NEW DELHI: In the wake of a report from the US where a tiger at Bronx Zoo in New York tested Covid-19 positive, India on Monday kept its zoos, national parks, wildlife sanctuaries and tiger reserves on “highest“ alert, asking authorities to watch the big cats on 24×7 basis for any abnormal behaviour and take “immediate preventive measures to stop transmission and spread of the virus from human to animals and vice versa”.
With 2,967 tigers, India is currently home to 75% of the global tiger population.
The Bronx Zoo incident is a first known case in the world where a human infected an animal with Covid-19, sending an alarm bell across the globe on whether one should also be extremely careful about being in contact with pets such as cats and dogs. There is, however, no evidence to suggests that the pets are at risk.
Confirming the instance of a tiger being infected with Covid-19, the United States Department of Agriculture’s (USDA) on Sunday advised that anyone sick with Covid-19 should restrict contact with animals, out of an abundance of caution, including pets, during their illness, just as they would with other people.
Although there have not been reports of pets becoming sick with Covid-19, the USDA said it was “still recommended that people sick with Covid-19 limit contact with animals until more information is known about the virus.”
Taking cue from the US example and the USDA’s detailed note on it, India’s environment and forests ministry on Monday wrote to chief wildlife warden of all states/UTs, asking them to “reduce the human wildlife interface and restrict the movement of people to national parks, sanctuaries and tiger reserves”.
The ministry, as precautionary measures, also advised wildlife/zoo authorities not to allow keepers, handlers and veterinary officials in the vicinity of animal enclosures “without safety gear preferably Personal Protective Equipment (PPE)” and “isolate and quarantine” sick animals.
“Mammals like carnivores especially cat, ferret and primates to be carefully monitored and fortnightly samples of suspect cases to be sent to the designated animal health institutes to initiate Covid-19 testing while following all bio-containment and safety measures required to handle this high risk pathogens as per national guidelines,” said S P Yadav, member secretary, Central Zoo Authority (CZA), in his note to all states and UTs.
The government also identified three animal health institutes of the Indian Council of Agricultural Research (ICAR) where COVID-19 testing would be initiated. These institutes are: National Institute of High Security Animal Disease (NIHSAD), Bhopal (MP); National Research Centre on Equines (NRCE), Hisar (Haryana) and Centre for Animal Disease Research and Diagnostic (CADRAD, IVRI, Izatnagar, Bareilly (UP).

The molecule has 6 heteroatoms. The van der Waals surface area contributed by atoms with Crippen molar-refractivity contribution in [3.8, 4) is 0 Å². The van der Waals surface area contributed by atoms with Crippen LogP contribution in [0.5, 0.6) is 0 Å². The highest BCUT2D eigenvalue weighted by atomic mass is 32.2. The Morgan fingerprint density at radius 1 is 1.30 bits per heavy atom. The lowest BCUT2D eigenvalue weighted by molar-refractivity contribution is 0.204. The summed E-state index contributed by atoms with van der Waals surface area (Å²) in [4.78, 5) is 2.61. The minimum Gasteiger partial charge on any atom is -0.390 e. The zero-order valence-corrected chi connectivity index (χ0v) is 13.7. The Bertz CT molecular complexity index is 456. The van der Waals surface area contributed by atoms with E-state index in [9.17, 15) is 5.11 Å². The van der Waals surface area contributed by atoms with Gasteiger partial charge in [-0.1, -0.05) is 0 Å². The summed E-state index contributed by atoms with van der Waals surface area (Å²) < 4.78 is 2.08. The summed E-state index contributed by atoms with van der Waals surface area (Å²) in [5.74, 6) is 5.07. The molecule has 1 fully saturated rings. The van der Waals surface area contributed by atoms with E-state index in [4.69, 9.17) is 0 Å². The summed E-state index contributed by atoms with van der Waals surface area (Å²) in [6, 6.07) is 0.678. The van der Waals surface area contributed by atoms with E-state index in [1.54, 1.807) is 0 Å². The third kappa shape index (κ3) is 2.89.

Referring to the US tiger case and outbreak of Covid-19 in India, joint director R Gopinath of the ministry in his letter to states/UTs said it was felt that there were possibilities of spread of the virus amongst animals in national parks, sanctuaries and tiger reserves, and also transmission of the virus from humans to animals.
Referring to the Bronx Zoo incident, the National Tiger Conservation Authority (NTCA), in its separate advisories, asked all tiger reserves states to gear up all frontline staff and veterinary officials to detect the disease and prevent any spread in tigers in wild.
“Tigers may be observed for symptoms consistent with Covid-19 such as respiratory signs of nasal discharge, coughing and laboured breathing through direct observation to the extent possible besides through camera trap images for visible symptoms,” said Vaibhav C Mathur, assistant inspector general of forests, NTCA, in his note to states.
He said, “It should be ensured that personnel handling tigers in human-tiger negative interactions and translocation operations be ascertained to be Corona virus negative….As Coronaviruses are known to affect gastrointestinal system in felines, requisite correlation may be made for characterizing the virus type in consultation with the State Veterinary Department.”
The USDA, in its statement on the Bronx Zoo case, said that the samples from this tiger were taken and tested after several lions and tigers at the zoo showed symptoms of respiratory illness.
It said, “Public health officials believe these large cats became sick after being exposed to a zoo employee who was actively shedding virus.”